Kristen Ingle is looking forward to Shen Yun 2014 because she had such a great time attending the show at Mahaffey Theater with her daughter last year.
Ingle’s adopted daughter, Macy, was born in China.
Ingle believes Shen Yun provides her 9-year-old a chance to become more familiar with the culture of her birthplace.
“It’s definitely worth seeing,” said Ingle of South Tampa, who is bringing along her mother and some friends who have also adopted two daughters from China. “I like that it tells the stories of the history of China, all of the folklore. And the music — I really liked that they had both Western and Chinese instruments.”
She thinks it’s great entertainment for people of any age. The children like it because it’s so visual, Ingle said.
In fact, Macy said her favorite parts were the costumes and the dancers who performed with teacups on their heads.
“It’s a story told through dance and music,” Ingle said. “The story really comes through.”
Shirley Hu, a volunteer coordinator for Shen Yun, said she first saw the show while living in New York.
“I fell in love with it because it’s about the revival of the traditional Chinese culture, which I truly believe in,” said Hu, a native of Taiwan. “Traditional Chinese culture is about moral values and ethics.”
Shen Yun, which translates into “the beauty of heavenly beings dancing,” is based in New York. It has three touring companies of about 100 members each, which travel through the United States, Asia and Europe.
Hu is handling the logistics for the upcoming Shen Yun 2014 performances Feb. 5 through Feb. 8, at the Mahaffey Theater in St. Petersburg. The two-and-a-half-hour show, which includes a 15-minute intermission, features about 20 pieces, including dancers accompanied by orchestral music and vocal performances.
The orchestra combines Western classical music along with music from ancient Chinese instruments including the gong, the dizi and the erhu. The dizi is a bamboo flute, and the erhu is a two-stringed instrument, sometimes called a Chinese violin, which dates back 4,000 years.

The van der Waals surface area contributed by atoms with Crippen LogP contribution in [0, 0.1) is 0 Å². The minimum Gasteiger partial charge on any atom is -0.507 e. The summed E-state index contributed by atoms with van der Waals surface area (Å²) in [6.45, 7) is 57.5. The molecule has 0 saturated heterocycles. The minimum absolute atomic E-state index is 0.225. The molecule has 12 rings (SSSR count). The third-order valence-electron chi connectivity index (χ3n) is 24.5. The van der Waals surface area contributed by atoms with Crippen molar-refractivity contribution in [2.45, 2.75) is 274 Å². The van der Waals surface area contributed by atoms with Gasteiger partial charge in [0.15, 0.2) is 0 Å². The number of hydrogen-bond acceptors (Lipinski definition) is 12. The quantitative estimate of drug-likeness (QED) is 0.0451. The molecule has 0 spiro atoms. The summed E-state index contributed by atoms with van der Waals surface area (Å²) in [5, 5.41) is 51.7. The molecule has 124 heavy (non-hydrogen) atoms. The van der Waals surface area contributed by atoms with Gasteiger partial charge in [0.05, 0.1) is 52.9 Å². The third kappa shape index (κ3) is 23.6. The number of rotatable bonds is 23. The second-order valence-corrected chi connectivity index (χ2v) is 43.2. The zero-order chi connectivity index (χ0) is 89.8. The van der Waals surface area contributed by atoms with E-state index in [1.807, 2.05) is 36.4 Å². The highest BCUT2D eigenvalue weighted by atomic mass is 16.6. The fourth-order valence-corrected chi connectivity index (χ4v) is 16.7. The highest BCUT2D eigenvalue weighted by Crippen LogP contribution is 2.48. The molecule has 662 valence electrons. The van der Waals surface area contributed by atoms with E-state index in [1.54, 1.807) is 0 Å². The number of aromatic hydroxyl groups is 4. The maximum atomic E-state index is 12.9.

When Chinese and Western music come together, they produce what Hu describes as “a glorious sound.”
Orchestral music plays as dancers glide gracefully across the stage, using the movement of their body, as well as facial expressions, to tell stories. The dances incorporate high-flying leaps, spins and acrobatic moves, but are much more than sheer technique, according to interviews by principal dancers on YouTube videos.
Shen Yun performers seek to convey a spiritual connection behind each dance movement and musical note, they said. They seek to express of joy, sorrow, delight, grief, anger, illness and majesty by immersing themselves into the mindset and emotions of the characters they portray.
“You can actually see the facial expressions,” Hu said. “I always feel what makes the show so successful is because of the spirituality behind it.”
The pieces move from one story to another, sharing Chinese folklore and legends, as well as true stories.
The dancers wear handmade costumes, representing everything from the Tang Dynasty’s Raiment of Rainbows and feathers to imperial dragon robes, coronets and cloud caps. They wear colorful flowing robes, as well as the attire of the Manchurian Tibet, Dai, Mongol and Uyghur ethnic groups.
More than 400 costumes are used in a single show, Hu said.
The show also uses a 3-D backdrop to help bring stories to life.
Performers tour for half of the year then return to New York to prepare for the next year’s tour. It takes thousands of hours to hone their technique and learn the choreography. Each year, they tour with an entirely new show.
“Every year, I look forward to different stories,” Hu said. “A lot of the stories are the stories I was taught by my mom.”
WHAT: Shen Yun, a production that revives 5,000 years of Chinese culture through music and dance
WHERE: The Mahaffey Theater, 400 First St. S., St. Petersburg
WHEN: Feb. 5-8
COST: Tickets range from $52.50 to $202.50